In humans and other mammals, germline mutations are more likely to arise in fathers than in mothers. Although this sex bias has long been attributed to DNA replication errors in spermatogenesis, recent evidence from humans points to the importance of mutagenic processes that do not depend on cell division, calling into question our understanding of this basic phenomenon. Here, we infer the ratio of paternal-to-maternal mutations, α, in 42 species of amniotes, from putatively neutral substitution rates of sex chromosomes and autosomes. Despite marked differences in gametogenesis, physiologies and environments across species, fathers consistently contribute more mutations than mothers in all the species examined, including mammals, birds and reptiles. In mammals, α is as high as 4 and correlates with generation times; in birds and snakes, α appears more stable around 2. These observations are consistent with a simple model, in which mutations accrue at equal rates in both sexes during early development and at a higher rate in the male germline after sexual differentiation, with a conserved paternal-to-maternal ratio across species. Thus, α may reflect the relative contributions of two or more developmental phases to total germline mutations, and is expected to depend on generation time even if mutations do not track cell divisions.
- Molly Przeworski
- Marc de Manuel
The funders had no role in study design, data collection and interpretation, or the decision to submit the work for publication.
- Yukiko M Yamashita, Whitehead Institute/MIT, United States
- Received: May 5, 2022
- Accepted: August 1, 2022
- Accepted Manuscript published: August 2, 2022 (version 1)
© 2022, de Manuel et al.
This article is distributed under the terms of the Creative Commons Attribution License permitting unrestricted use and redistribution provided that the original author and source are credited.
Evolutionary transitions in individuality (ETIs) involve the formation of Darwinian collectives from Darwinian particles. The transition from cells to multicellular life is a prime example. During an ETI, collectives become units of selection in their own right. However, the underlying processes are poorly understood. One observation used to identify the completion of an ETI is an increase in collective-level performance accompanied by a decrease in particle-level performance, for example measured by growth rate. This seemingly counterintuitive dynamic has been referred to as 'fitness decoupling' and has been used to interpret both models and experimental data. Extending and unifying results from the literature, we show that fitness of particles and collectives can never decouple because calculations of particle and collective fitness performed over appropriate and equivalent time intervals are necessarily the same provided the population reaches a stable collective size distribution. By way of solution, we draw attention to the value of mechanistic approaches that emphasise traits, and tradeoffs among traits, as opposed to fitness. This trait-based approach is sufficient to capture dynamics that underpin evolutionary transitions. In addition, drawing upon both experimental and theoretical studies, we show that while early stages of transitions might often involve tradeoffs among particle traits, later—and critical-stages are likely to involve the rupture of such tradeoffs. Thus, when observed in the context of ETIs, tradeoff-breaking events stand as a useful marker for these transitions.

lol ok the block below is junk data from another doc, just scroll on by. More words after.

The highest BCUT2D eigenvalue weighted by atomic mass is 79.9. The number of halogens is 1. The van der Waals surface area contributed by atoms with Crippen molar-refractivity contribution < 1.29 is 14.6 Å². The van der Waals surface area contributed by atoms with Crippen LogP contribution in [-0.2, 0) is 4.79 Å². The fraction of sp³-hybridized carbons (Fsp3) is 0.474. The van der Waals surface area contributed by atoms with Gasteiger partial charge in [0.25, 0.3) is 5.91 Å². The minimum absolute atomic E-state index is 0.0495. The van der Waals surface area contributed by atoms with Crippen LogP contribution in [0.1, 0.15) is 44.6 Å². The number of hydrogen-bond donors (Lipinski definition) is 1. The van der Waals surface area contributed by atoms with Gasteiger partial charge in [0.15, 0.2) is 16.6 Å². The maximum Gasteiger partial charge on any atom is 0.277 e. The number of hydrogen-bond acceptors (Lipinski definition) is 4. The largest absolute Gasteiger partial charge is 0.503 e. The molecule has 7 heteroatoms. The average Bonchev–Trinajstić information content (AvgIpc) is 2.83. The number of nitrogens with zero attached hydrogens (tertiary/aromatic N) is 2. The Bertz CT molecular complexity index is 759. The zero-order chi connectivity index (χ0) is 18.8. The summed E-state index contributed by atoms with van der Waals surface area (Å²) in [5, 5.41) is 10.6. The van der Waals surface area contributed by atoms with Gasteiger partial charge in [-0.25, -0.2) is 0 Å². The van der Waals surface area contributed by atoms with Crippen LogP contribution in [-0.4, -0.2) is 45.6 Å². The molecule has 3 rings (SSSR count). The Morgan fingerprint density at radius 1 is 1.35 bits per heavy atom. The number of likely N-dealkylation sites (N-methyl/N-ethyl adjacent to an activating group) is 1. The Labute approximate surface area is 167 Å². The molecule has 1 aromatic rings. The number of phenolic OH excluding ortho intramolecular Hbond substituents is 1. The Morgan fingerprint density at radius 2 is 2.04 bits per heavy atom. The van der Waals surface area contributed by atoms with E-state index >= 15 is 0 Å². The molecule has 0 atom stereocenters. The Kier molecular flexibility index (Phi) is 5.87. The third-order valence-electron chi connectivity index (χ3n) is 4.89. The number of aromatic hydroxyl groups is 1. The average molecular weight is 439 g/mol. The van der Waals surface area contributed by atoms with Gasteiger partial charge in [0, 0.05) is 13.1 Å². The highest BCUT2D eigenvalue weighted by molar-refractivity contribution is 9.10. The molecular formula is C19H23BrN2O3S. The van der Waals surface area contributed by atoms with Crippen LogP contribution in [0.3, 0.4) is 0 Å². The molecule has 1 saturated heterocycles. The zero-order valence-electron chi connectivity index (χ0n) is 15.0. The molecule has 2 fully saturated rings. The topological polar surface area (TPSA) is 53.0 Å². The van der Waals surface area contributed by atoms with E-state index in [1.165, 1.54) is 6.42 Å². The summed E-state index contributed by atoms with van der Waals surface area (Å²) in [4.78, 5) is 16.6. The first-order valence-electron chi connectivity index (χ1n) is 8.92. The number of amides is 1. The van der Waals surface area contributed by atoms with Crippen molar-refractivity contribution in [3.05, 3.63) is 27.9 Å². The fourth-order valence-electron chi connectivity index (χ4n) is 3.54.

The Early Cretaceous diversification of birds was a major event in the history of terrestrial ecosystems, occurring during the earliest phase of the Cretaceous Terrestrial Revolution, long before the origin of the bird crown-group. Frugivorous birds play an important role in seed dispersal today. However, evidence of fruit consumption in early birds from outside the crown-group has been lacking. Jeholornis is one of the earliest-diverging birds, only slightly more crownward than Archaeopteryx, but its cranial anatomy has been poorly understood, limiting trophic information which may be gleaned from the skull. Originally hypothesised to be granivorous based on seeds preserved as gut contents, this interpretation has become controversial. We conducted high-resolution synchrotron tomography on an exquisitely preserved new skull of Jeholornis, revealing remarkable cranial plesiomorphies combined with a specialised rostrum. We use this to provide a near-complete cranial reconstruction of Jeholornis, and exclude the possibility that Jeholornis was granivorous, based on morphometric analyses of the mandible (3D) and cranium (2D), and comparisons with the 3D alimentary contents of extant birds. We show that Jeholornis provides the earliest evidence for fruit consumption in birds, and indicates that birds may have been recruited for seed dispersal during the earliest stages of the avian radiation. As mobile seed dispersers, early frugivorous birds could have expanded the scope for biotic dispersal in plants, and might therefore explain, at least in part, the subsequent evolutionary expansion of fruits, indicating a potential role of bird–plant interactions in the Cretaceous Terrestrial Revolution.